Ministry of Water, Irrigation and Electricity has signed MoU with Gulf Electricity Interconnection Authority and the International Energy Linking Organization (GEIDCO) to start feasibility study of electricity link between Ethiopia and the Gulf Cooperation Council countries. The MoU was signed on Saturday, January 12, 2019 in Abu Dhabi, the United Arab Emirates (UAE), according to the online newspaper Sabq-sa.com.
Water, Irrigation and Electricity Minister Engineer Sileshi Bekele said on the occasion the interconnection of energy between countries, regions and continents is one of the most important ways to unite people for mutual benefit and economic prosperity.
The issues surrounding lighting Africa can seem daunting and, if not for key success stories, even insurmountable. But Kenya’s recent success — going from a mere 25 percent electricity access rate to 73 percent in just six years — has been so out of line with normal trends that the World Bank’s reports on Sub Saharan Africa show electrification rates outpacing population growth for the first time. The metric, the Bank says, is being disproportionally driven by Kenya. The Kenya story clearly shows that these problems can and should be tackled.
Kenya has achieved substantial progress in economic, social, and human development over the past decade. Significant progress has also been made in the energy sector. For instance, Kenya has been taking advantage of its rich renewable resources and has emerged as one of the global leaders in the use of geothermal resources as a clean fuel for power generation.
Thanks to strong government leadership, as well as private sector investment and support from development partners, Kenya has also experienced an impressive expansion of access to electricity. Kenya now has the highest electricity access rate in East Africa: total access stands at 75% both from grid and off-grid solutions, according to the recent Multi-Tier Framework Energy Access Survey Report.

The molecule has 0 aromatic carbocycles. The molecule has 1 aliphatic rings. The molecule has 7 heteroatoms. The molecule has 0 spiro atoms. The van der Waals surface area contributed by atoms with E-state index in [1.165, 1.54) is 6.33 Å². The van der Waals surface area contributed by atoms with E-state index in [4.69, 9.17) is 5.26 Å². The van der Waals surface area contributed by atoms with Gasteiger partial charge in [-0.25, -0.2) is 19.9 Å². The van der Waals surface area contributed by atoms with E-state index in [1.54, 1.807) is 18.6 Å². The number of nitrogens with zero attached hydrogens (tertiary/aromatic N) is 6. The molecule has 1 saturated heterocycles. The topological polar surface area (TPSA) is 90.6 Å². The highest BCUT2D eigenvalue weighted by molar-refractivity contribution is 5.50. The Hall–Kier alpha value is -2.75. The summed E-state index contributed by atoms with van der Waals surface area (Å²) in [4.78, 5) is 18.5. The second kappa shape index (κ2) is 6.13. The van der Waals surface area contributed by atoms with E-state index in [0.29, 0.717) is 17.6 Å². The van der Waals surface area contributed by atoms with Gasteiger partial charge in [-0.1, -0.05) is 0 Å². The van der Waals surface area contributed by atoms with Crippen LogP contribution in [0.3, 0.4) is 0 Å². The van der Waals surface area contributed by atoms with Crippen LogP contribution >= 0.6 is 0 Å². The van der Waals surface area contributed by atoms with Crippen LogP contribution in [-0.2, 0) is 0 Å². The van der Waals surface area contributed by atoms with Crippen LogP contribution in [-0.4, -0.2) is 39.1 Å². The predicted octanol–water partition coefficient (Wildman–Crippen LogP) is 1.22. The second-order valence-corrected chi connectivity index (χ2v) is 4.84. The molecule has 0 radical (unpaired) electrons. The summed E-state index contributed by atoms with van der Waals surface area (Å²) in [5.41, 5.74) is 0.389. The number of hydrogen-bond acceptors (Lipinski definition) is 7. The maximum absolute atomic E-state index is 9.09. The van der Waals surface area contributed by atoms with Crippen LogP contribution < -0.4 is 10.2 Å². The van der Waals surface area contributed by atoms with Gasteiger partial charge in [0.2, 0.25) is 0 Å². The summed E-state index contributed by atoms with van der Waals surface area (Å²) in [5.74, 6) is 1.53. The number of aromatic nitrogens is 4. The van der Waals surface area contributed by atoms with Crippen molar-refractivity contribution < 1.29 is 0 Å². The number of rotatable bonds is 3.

Your power bill could rise further by as much as 70 per cent as the Government moves to raise additional revenue to sustain idle plants. The Energy Regulatory Commission (ERC) has expressed concerns about the number of planned power projects, saying the current pace in growing electricity generation by far outpaces demand. This is even as power-intensive industries fail to set up in the country at the expected pace.
The current state of affairs, the regulator cautions, could have the impact of further pushing up power costs as consumers are made to pay for idle power plants, burdening them further as they are already reeling from the high cost of energy. ERC now wants different power producers to slow down on the construction of plants to ensure that supply matches demand. A report by the regulator released yesterday shows that over the next six years, power producers could have a generating capacity of 43 per cent and prices could go up by as much as 70 per cent. Among the power plants that the regulator wants to be slowed down are the controversial Lamu coal plant, the much-hyped nuclear power plant, and a host of geothermal plants planned by State-owned KenGen and other independent power producers.